TENANTS HARBOR, Maine — A 23-year-old entrepreneur plans to open a lobster processing plant along the Maine coast, with hopes of getting some of the business that now goes to Canada.

Kyle Murdock, who grew up on Monhegan Island, plans to have the Sea Hag Seafood plant running by Monday in the former Great Eastern Mussel Farms in Tenants Harbor. At a time when most Maine lobster is processed in Canada, Murdoch sees an opportunity to keep more of that business in Maine.

Murdock, who is part of a lobstering family, borrows the name Sea Hag from his father’s boat and a restaurant his parents once owned. He told the Portland Press Herald that at first, the plant will process up to 20,000 pounds of lobster a day, half of its capacity. At 40,000 pounds a day, the plant would process 4.8 million pounds of lobster per year, putting it on par with the state’s third-largest existing lobster processor, Linda Bean’s Maine Lobster in Rockland.

Maine’s five processing businesses compares with more than 30 in Canada.

Murdock’s business opens amid plummeting lobster prices that have dipped below $2 per pound, triggering a temporary blockade of Maine lobster deliveries to Canadian plants and creating tensions with Canadian processors over the prices they pay for the crustaceans. Last week, a deal was reached assuring Canadian lobstermen they will get at least $3.50 per pound from processors.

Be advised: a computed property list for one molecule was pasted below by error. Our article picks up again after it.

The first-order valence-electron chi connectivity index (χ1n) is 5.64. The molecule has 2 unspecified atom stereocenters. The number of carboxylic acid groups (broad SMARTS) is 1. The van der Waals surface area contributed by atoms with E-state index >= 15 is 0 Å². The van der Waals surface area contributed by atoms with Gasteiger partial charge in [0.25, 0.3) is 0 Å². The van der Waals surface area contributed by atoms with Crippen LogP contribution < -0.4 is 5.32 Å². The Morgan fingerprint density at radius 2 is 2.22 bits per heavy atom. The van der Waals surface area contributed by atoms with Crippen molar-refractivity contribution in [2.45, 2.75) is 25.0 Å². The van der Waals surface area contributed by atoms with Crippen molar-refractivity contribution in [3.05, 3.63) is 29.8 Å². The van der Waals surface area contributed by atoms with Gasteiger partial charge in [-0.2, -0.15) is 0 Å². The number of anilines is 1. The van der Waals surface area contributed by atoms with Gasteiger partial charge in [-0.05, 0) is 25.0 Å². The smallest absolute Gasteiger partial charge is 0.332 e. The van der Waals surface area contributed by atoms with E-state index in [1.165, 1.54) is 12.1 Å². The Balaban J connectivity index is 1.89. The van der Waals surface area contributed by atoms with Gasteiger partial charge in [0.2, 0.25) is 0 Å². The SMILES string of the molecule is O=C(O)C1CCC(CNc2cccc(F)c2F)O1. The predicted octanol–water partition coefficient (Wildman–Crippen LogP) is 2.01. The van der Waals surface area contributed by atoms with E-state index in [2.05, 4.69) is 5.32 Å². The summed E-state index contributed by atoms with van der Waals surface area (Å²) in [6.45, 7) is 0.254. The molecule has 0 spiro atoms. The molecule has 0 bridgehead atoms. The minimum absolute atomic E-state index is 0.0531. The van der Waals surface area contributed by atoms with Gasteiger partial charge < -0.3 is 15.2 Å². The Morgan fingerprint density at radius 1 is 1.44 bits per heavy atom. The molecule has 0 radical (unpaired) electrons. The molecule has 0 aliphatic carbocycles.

Some state officials see Murdock’s business as part of the key to ending woes in the lobster industry while improving the state’s economy.

The protests in Canada highlight a serious flaw in our state’s economy,” said Rep. Walter Kumiega, D-Deer Isle, which is in the center of the lobster industry in Maine. “The opportunity for economic development is staring us in the face.”

State Sen. Chris Johnson, a Democrat who also represents a major lobster fishing area in Lincoln County, wants legislation to strengthen the Maine brand for lobster and increase processing in the state.

“Maine lobster is synonymous with good eating. We need to reclaim that brand and not ship it off to Canada to resell,” said Johnson. “Maine has the best lobstermen, and we need to show them we’ve got their backs.”